When thinking about travel (which is a lot of the time), Jackie and I use a couple of online classical music databases -- Operabase and Bachtrack -- in two different ways. If we already know where we're going, we look to see what operas and concerts are on during our stay. But sometimes, we'll probe the sites without much regard for destination until we find a show or two that could be the focus of a trip, with any luck to a city we've never visited.
A few months ago, we searched for productions featuring the American mezzo-soprano Joyce DiDonato, a long-time favorite both for her singing and acting and for her spunk: she's the woman who once completed a performance on a broken fibula before agreeing to be taken to the ER. I've cracked that bone myself, and I can tell you that the crippling pain is nothing to sing about.
In tourism terms, the search result was perfect: Ms. DiDonato was scheduled for February performances of an opera we'd never seen (I Capuleti e i Montecchi, Vincenzo Bellini's sort-of Romeo and Juliet first given in 1830) in a town I'd never been to (Munich). What's more, there were adjacent performances of a new production of the original 1869 version of Mussorgsky's Boris Godunov. (Like most opera and theater companies, the Bavarian State Opera sells tickets online; depending on the seat and the production, they can cost as much as €264 -- about $350 -- for the best seats and most costly productions, and less than €10 for the cheapest tickets.) Giving ourselves some extra time for museum-going and sightseeing, we planned four nights in Munich with the two operas at their center.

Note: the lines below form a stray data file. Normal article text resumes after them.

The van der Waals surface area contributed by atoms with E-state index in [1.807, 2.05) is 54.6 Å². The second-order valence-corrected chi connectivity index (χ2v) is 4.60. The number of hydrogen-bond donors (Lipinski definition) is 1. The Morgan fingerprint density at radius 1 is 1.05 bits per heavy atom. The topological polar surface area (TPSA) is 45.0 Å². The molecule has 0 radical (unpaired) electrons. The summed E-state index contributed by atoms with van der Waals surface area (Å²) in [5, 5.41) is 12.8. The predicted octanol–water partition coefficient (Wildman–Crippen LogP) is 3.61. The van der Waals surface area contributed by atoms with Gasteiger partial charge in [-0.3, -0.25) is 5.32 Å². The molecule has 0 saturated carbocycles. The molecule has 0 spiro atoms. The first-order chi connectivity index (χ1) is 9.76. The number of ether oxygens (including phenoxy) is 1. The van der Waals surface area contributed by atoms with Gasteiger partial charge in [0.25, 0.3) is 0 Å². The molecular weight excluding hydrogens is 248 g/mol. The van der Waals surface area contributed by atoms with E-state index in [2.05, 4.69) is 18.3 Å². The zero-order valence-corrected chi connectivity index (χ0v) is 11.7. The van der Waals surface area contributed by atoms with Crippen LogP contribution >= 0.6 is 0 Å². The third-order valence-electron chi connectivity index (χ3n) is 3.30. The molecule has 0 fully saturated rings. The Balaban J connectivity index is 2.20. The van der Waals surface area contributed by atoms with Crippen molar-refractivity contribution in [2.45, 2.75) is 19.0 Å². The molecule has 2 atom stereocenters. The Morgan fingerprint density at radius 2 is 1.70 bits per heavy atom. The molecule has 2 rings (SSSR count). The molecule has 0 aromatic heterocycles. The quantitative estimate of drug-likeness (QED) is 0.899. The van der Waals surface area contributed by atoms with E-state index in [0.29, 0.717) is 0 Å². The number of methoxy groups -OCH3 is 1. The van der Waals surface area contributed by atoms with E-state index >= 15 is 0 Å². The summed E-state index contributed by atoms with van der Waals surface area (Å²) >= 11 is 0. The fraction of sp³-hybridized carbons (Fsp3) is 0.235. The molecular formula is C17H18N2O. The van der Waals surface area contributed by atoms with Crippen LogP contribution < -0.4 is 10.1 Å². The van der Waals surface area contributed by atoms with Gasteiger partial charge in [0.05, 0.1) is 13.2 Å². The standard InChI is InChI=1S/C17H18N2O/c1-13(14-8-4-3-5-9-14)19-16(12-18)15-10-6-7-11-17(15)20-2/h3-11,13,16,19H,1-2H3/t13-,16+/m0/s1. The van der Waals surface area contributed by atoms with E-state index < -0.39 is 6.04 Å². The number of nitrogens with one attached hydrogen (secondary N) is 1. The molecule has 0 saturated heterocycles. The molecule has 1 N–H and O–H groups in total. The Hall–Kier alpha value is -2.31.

The Bavarian State Opera plays in a number of theaters, but our two performances were on its home stage, the National Theater, opened in 1818, rebuilt after a fire a few years later and wrecked by bombing in 1943. The present reconstructed theater opened in 1963. With 2,100 seats, it counts as a moderately large house, though New Yorkers like me, used to the Metropolitan's 3,800-seat vastness, will find it pretty intimate.
Before we left for our trip, Russian friends expressed the hope that Munich's Boris would not be "one of those" updated productions. Well, it was, and it was brilliant. The various versions of the opera that are commonly given include sub-plots and love interest and, to my mind, can be a little flabby; the original 1869 text (rejected by St. Petersburg's Mariinsky Theater at the time) is almost purely political and contains no substantial female role. You'd think that this would make it less appealing than the later revisions, but in fact it creates a taut, focused drama that lends itself (all too well) to a modern setting.
The director was Calixto Bieito, whose Carmen at London's English National Opera made a tremendous impression on me last year. Apart from the absurd decision to make the Tsarevich Fyodor a girl (whom Boris nonetheless addresses as "my son"), Bieito's bleak and violent look at power and powerlessness in twenty-first-century Russia was entirely on target and made us look at characters like Prince Shuisky in a new and horrific light (here, he is a Beria-like murderer, not that he ever pulls the trigger himself). Also on target was the decision to play the 135-minute opera's seven "pictures" without intermission: a break would have shattered the tension and diminished the effect, which was considerable and haunting.